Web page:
It can be modulating between keys, or it can be mostly in Dm. What the key "is" at each point depends on the selection and timing of the notes you play on top of the backing chords. You could make it sound like it's mostly in Dm, or you could make it sound like many other things. Here's an easy (?) Dm interpretation:
- A : D melodic minor, sounding like it might be going to Dm next
- F, Bb, Bb : D natural minor (or F major), sounding like it went to the relative major side F major (instead of Dm) at least briefly
- A : D melodic minor, sounding like it went back to the minor side again, might be going to Dm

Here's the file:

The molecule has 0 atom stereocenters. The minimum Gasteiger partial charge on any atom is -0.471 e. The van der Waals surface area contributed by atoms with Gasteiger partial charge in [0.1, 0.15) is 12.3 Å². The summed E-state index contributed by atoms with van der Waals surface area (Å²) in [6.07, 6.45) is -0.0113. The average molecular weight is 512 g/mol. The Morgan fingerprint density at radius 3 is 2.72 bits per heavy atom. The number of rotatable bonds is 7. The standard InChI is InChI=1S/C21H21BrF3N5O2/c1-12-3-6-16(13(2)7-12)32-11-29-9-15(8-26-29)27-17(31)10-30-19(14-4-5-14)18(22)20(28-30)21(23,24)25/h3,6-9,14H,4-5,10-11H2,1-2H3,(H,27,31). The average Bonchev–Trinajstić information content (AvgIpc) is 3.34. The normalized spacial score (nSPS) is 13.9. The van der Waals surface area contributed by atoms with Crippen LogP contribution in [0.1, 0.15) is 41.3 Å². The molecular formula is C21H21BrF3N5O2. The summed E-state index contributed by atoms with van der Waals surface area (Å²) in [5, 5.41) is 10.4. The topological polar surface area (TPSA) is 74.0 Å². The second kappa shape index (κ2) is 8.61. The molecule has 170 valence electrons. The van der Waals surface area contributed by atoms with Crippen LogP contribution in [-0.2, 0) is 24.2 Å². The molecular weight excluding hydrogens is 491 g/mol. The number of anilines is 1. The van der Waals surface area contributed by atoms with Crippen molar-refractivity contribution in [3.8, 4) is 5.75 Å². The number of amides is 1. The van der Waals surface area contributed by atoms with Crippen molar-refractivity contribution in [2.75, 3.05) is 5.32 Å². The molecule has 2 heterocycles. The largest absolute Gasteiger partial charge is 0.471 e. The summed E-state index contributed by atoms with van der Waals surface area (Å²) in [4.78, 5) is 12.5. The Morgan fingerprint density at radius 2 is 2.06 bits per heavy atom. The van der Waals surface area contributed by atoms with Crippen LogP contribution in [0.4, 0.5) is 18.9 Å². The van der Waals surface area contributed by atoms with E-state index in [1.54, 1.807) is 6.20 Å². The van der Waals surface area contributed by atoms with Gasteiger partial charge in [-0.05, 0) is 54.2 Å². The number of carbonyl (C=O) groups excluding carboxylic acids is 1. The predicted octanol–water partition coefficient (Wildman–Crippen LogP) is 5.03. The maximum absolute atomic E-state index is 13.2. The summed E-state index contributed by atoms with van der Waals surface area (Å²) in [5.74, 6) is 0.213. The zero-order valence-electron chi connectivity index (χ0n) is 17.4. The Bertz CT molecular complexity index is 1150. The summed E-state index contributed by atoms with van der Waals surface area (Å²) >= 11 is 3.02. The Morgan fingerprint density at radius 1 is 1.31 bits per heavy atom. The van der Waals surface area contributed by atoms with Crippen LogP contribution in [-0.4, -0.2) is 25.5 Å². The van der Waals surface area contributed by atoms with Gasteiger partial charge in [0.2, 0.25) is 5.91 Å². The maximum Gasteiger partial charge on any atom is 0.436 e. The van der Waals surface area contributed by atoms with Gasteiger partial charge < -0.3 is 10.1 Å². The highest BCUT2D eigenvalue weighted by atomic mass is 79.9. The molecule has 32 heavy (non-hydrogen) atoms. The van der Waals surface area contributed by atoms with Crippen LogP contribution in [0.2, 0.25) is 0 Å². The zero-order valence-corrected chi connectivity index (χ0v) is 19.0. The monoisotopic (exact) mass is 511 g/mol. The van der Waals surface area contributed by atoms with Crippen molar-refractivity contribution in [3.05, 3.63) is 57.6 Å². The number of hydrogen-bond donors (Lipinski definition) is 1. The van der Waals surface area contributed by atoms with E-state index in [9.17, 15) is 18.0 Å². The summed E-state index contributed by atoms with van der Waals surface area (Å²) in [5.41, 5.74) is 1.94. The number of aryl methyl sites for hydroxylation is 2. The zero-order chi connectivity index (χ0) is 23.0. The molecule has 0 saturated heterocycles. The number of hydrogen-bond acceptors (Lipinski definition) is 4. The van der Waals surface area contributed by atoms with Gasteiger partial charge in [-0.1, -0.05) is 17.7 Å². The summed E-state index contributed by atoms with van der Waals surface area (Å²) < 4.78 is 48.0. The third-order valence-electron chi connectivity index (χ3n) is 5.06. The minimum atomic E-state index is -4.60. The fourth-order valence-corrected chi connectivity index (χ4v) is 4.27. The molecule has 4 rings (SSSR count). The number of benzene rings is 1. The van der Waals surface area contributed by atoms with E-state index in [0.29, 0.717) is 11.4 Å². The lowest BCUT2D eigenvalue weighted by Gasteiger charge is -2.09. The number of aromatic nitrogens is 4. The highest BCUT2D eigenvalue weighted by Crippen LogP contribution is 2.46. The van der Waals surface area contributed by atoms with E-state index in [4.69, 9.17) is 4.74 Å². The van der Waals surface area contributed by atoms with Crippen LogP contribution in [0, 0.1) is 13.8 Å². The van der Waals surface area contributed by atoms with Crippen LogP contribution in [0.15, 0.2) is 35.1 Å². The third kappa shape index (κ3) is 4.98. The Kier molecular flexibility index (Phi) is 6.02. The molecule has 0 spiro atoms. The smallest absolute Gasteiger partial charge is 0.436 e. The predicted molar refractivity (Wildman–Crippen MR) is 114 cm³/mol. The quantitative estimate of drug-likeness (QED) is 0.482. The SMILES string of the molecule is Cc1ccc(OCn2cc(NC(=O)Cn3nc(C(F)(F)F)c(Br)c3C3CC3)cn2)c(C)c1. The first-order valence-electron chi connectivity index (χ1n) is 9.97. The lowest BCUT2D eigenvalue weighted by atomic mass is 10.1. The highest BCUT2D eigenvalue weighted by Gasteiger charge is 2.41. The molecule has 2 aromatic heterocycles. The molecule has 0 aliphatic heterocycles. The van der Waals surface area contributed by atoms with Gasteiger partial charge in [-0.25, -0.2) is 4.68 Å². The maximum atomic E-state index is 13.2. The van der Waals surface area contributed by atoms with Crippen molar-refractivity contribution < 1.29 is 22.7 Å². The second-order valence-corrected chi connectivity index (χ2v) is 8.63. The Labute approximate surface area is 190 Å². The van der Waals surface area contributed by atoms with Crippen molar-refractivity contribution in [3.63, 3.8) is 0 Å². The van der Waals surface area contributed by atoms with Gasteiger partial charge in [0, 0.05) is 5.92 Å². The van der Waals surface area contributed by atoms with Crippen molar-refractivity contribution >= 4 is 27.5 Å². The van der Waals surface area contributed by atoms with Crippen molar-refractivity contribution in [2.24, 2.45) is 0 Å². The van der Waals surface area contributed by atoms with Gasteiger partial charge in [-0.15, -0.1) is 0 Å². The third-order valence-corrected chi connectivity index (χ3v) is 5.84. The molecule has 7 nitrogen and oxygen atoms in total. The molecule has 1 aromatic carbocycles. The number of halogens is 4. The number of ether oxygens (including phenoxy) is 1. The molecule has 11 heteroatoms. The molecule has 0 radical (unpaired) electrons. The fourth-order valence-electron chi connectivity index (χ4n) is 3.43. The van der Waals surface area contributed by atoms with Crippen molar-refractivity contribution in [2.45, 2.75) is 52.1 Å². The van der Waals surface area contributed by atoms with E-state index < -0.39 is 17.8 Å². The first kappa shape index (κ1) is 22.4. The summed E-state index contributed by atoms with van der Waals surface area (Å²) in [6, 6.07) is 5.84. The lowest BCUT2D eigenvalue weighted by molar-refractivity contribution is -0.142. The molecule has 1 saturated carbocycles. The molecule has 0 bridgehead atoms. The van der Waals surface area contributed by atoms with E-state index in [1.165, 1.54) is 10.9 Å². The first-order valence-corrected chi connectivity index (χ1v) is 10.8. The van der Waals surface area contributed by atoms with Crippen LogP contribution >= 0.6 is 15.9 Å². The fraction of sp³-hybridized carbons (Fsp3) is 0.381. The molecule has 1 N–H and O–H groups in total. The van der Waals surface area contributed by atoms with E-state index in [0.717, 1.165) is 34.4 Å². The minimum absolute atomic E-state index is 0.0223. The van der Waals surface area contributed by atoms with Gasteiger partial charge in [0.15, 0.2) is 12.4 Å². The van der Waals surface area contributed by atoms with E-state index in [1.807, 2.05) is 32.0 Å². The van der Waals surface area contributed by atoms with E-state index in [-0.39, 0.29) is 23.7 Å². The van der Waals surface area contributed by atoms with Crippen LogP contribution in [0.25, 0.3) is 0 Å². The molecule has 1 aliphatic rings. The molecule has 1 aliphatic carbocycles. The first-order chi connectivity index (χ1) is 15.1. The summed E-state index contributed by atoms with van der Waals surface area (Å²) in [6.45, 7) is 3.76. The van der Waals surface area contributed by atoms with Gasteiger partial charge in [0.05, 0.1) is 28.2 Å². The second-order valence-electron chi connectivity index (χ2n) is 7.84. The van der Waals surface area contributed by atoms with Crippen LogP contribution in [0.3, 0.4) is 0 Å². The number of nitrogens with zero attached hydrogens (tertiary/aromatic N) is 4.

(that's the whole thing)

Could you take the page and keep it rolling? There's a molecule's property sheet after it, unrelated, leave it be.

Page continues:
- F : D natural minor or F major (same thing again)
- G : D dorian, sounding like the next chord might be A which would break away from the dorian sound and lead back home to Dm
- E : E mixolydian, sounding like the E is a secondary dominant heading for an A, and then back to Dm. The next repeat of the chorus with the A chord strengthens this feeling.
You might want to play an A7 chord on the second repetition of the chorus before heading back to the Dm verse, so it feels more natural.
On the G and E chords I would do a melodic variation of whatever happened on the Bb chords, complementing it in an "A-B-A-C" pattern.